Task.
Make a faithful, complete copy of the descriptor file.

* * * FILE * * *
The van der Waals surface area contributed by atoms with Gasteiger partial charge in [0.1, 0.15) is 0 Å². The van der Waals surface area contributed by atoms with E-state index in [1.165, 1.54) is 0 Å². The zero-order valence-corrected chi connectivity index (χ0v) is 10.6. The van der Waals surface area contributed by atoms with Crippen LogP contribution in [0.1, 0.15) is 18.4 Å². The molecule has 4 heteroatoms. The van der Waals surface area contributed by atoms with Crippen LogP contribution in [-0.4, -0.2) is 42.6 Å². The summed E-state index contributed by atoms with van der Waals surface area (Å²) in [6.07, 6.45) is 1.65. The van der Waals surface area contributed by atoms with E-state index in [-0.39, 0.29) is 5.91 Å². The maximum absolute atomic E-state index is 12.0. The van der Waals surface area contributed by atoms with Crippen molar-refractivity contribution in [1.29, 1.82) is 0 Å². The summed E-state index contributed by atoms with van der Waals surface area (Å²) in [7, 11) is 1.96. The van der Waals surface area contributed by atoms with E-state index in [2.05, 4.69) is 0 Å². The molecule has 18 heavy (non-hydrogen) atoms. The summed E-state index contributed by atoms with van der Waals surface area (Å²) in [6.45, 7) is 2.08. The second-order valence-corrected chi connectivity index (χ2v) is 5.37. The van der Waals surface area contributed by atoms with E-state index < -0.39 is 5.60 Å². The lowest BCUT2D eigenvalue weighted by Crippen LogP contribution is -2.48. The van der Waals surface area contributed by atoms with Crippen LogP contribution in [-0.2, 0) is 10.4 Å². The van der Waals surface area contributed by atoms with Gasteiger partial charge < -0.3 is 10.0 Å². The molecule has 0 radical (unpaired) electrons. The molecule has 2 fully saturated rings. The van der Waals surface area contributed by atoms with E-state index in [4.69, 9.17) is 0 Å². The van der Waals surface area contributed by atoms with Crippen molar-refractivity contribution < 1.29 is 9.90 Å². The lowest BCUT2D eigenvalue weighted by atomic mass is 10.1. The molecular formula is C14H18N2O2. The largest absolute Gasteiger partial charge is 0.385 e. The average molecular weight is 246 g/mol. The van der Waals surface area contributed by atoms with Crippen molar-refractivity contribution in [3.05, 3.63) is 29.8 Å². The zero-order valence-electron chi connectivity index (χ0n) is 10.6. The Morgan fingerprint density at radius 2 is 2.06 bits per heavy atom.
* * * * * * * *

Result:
The van der Waals surface area contributed by atoms with Gasteiger partial charge in [0.1, 0.15) is 0 Å². The van der Waals surface area contributed by atoms with E-state index in [1.165, 1.54) is 0 Å². The zero-order valence-corrected chi connectivity index (χ0v) is 10.6. The van der Waals surface area contributed by atoms with Crippen LogP contribution in [0.1, 0.15) is 18.4 Å². The molecule has 4 heteroatoms. The van der Waals surface area contributed by atoms with Crippen LogP contribution in [-0.4, -0.2) is 42.6 Å². The summed E-state index contributed by atoms with van der Waals surface area (Å²) in [6.07, 6.45) is 1.65. The van der Waals surface area contributed by atoms with E-state index in [-0.39, 0.29) is 5.91 Å². The maximum absolute atomic E-state index is 12.0. The van der Waals surface area contributed by atoms with Crippen molar-refractivity contribution in [1.29, 1.82) is 0 Å². The summed E-state index contributed by atoms with van der Waals surface area (Å²) in [7, 11) is 1.96. The van der Waals surface area contributed by atoms with E-state index in [2.05, 4.69) is 0 Å². The molecule has 18 heavy (non-hydrogen) atoms. The summed E-state index contributed by atoms with van der Waals surface area (Å²) in [6.45, 7) is 2.08. The second-order valence-corrected chi connectivity index (χ2v) is 5.37. The van der Waals surface area contributed by atoms with E-state index < -0.39 is 5.60 Å². The lowest BCUT2D eigenvalue weighted by Crippen LogP contribution is -2.48. The van der Waals surface area contributed by atoms with Crippen LogP contribution in [-0.2, 0) is 10.4 Å². The van der Waals surface area contributed by atoms with Gasteiger partial charge < -0.3 is 10.0 Å². The molecule has 0 radical (unpaired) electrons. The molecule has 2 fully saturated rings. The van der Waals surface area contributed by atoms with E-state index in [4.69, 9.17) is 0 Å². The van der Waals surface area contributed by atoms with Crippen molar-refractivity contribution < 1.29 is 9.90 Å². The lowest BCUT2D eigenvalue weighted by atomic mass is 10.1. The molecular formula is C14H18N2O2. The largest absolute Gasteiger partial charge is 0.385 e. The average molecular weight is 246 g/mol. The van der Waals surface area contributed by atoms with Crippen molar-refractivity contribution in [3.05, 3.63) is 29.8 Å². The zero-order valence-electron chi connectivity index (χ0n) is 10.6. The Morgan fingerprint density at radius 2 is 2.06 bits per heavy atom.